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Gwyneth Paltrow played the title role in the 1996 film "Emma," based on Jane Austen’s novel. (CP)
Gwyneth Paltrow played the title role in the 1996 film "Emma," based on Jane Austen’s novel. (CP)

Jane Austen’s world: Why the author’s sense and cultural sensibilities live on Add to ...

This week, two centuries after the release of Pride and Prejudice, another adaptation of the Jane Austen staple hits movie theatres. And while I’m sure Austen in no way foresaw a version of her story that sees Elizabeth Bennet and Mr. Darcy take on the living dead, the development shouldn’t surprise her estate or her fans. After all, Austen’s stories will always endure, which is why we keep revisiting them.

To start, Austen consistently kept it simple. Her heroines were independent, free-thinking women (in an age where all such traits were condemned) whose happiness relied, not on the affections of men, but on being true to themselves. Elizabeth Bennet put the contentment of her sister above her own, Emma Woodhouse matchmade for her friends, Fanny Price maintained a surprisingly strong backbone and Elinor Dashwood held up her family. And while each Austen heroine did pair with a man in the end, they had, more importantly, resigned themselves to living without one beforehand. Elizabeth, Emma, Fanny, Elinor: They embodied the idea that it’s when you’re not looking for somebody that you’ll find them.

Which itself is an idea so many of us cling to in our modern lives. In an era built on accessibility, romantic partners may be physically easier to come by (be it through Tinder, social media or whatever else the kids use today), but the same human patterns still exist. In Austen’s books, women are scorned by untrustworthy men who seek to use them for social advancement or boosted egos (lest we forget how Captain Wickham betrays Darcy’s sister, and then Elizabeth). Like Austen characters, we all must sift through questionable personalities while navigating the ins and outs of love and evolving relationship statuses. Or, also like Austen characters, we can just say “No thanks” and walk away.

Few literary moments are as empowering as when Pride and Prejudice’s Elizabeth Bennet rejects Mr. Collins’s engagement, refusing his advances, after which her father commiserates with her (he totally gets her, thank goodness). And in the same way that Austen tales have inspired modern-day romances, Lizzie’s refusal to settle for just any guy also feeds into the climate of 2016, where singlehood is preferred to settling for somebody who isn’t right. In fact, Austen’s ethos has set the stage for women such as Amy Schumer, Nicki Minaj, Zendaya, Amy Poehler and Rowan Blanchard, whose feminist messages have stressed the importance of self-empowerment over settling for the sake of it. Any one of them could be Austen heroines – such as Clueless’s Cher Horowitz, whose declaration that she’s “not a prude [and] just highly selective” is a mantra worth yelling.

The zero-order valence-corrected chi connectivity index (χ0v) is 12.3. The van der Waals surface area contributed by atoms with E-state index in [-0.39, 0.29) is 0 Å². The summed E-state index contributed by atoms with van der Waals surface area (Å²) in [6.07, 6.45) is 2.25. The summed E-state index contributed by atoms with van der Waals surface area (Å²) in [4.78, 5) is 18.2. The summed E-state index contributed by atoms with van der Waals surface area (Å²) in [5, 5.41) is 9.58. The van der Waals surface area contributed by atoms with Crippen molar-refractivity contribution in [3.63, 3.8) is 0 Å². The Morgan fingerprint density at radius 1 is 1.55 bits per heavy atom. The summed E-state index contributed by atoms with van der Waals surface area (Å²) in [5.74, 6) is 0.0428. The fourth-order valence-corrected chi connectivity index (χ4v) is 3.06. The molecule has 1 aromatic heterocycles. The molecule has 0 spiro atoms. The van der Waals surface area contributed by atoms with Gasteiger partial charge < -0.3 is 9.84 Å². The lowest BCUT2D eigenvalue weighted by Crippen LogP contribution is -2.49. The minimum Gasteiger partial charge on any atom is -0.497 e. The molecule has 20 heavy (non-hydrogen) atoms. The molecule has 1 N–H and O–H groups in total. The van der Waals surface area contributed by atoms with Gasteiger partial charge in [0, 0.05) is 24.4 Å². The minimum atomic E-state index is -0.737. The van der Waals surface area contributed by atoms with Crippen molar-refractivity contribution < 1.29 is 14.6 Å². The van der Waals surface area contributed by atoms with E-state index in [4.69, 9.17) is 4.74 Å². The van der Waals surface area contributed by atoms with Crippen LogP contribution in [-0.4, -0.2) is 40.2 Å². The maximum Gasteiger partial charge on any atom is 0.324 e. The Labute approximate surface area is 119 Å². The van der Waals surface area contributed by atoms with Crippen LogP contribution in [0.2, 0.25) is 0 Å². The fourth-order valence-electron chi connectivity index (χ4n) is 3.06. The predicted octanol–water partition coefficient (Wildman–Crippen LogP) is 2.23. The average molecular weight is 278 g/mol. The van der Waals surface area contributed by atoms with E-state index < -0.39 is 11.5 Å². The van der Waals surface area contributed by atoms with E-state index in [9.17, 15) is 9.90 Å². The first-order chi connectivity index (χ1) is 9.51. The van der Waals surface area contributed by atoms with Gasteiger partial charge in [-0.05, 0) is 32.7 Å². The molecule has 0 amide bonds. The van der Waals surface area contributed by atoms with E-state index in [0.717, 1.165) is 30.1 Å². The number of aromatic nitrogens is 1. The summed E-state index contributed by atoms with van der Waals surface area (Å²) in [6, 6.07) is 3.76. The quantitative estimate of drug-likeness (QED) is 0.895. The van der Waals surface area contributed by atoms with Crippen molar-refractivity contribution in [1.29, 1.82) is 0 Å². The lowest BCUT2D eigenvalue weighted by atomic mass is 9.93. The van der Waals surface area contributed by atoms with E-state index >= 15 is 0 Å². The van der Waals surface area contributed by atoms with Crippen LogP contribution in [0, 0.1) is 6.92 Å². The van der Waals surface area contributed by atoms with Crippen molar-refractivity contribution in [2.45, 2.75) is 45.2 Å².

Especially since Cher is 1995’s answer to Emma Woodhouse, reminding us further that, without Jane Austen, we’d be deprived of adaptations such as Amy Heckerling’s iconic comedy, as well as retellings such as Bridget Jones’s Diary (based on Pride and Prejudice) and the Web series The Lizzie Bennet Diaries, or the period dramas that are now staples of Sunday-afternoon viewing (Sense and Sensibility, the BBC’s Pride and Prejudice and Joe Wright’s more recent interpretation of the same).

But not all things Austen turn to gold. In 2007, Anne Hathaway and James McAvoy starred in Becoming Jane, a biopic about the writer that felt like an Austen story turned limp soap opera, and 2013’s Austenland featured an Austen-crazed writer who immerses herself in Austen culture (at a theme park) in hopes of acquiring her own Mr. Darcy. But these films faltered because they betrayed Austen’s legacy: None of her heroines would go on a quest to acquire a man (at a theme park, really?), and a biopic about Austen should have been as much about her writing and later years as it was about her doomed love affair. Love stories are a huge part of the Austen legacy, but it’s her characters and their traits that we really remember.

Which is why I’m willing to give Pride and Prejudice and Zombies a chance. I like to think that Austen would approve of a version of Elizabeth Bennet trained in martial arts who’s willing to save the world from becoming a wasteland of the undead. Because Jane Austen’s lasted this long for a reason. And if her heroines could handle dating in the early 1800s, fighting zombies hardly compares.

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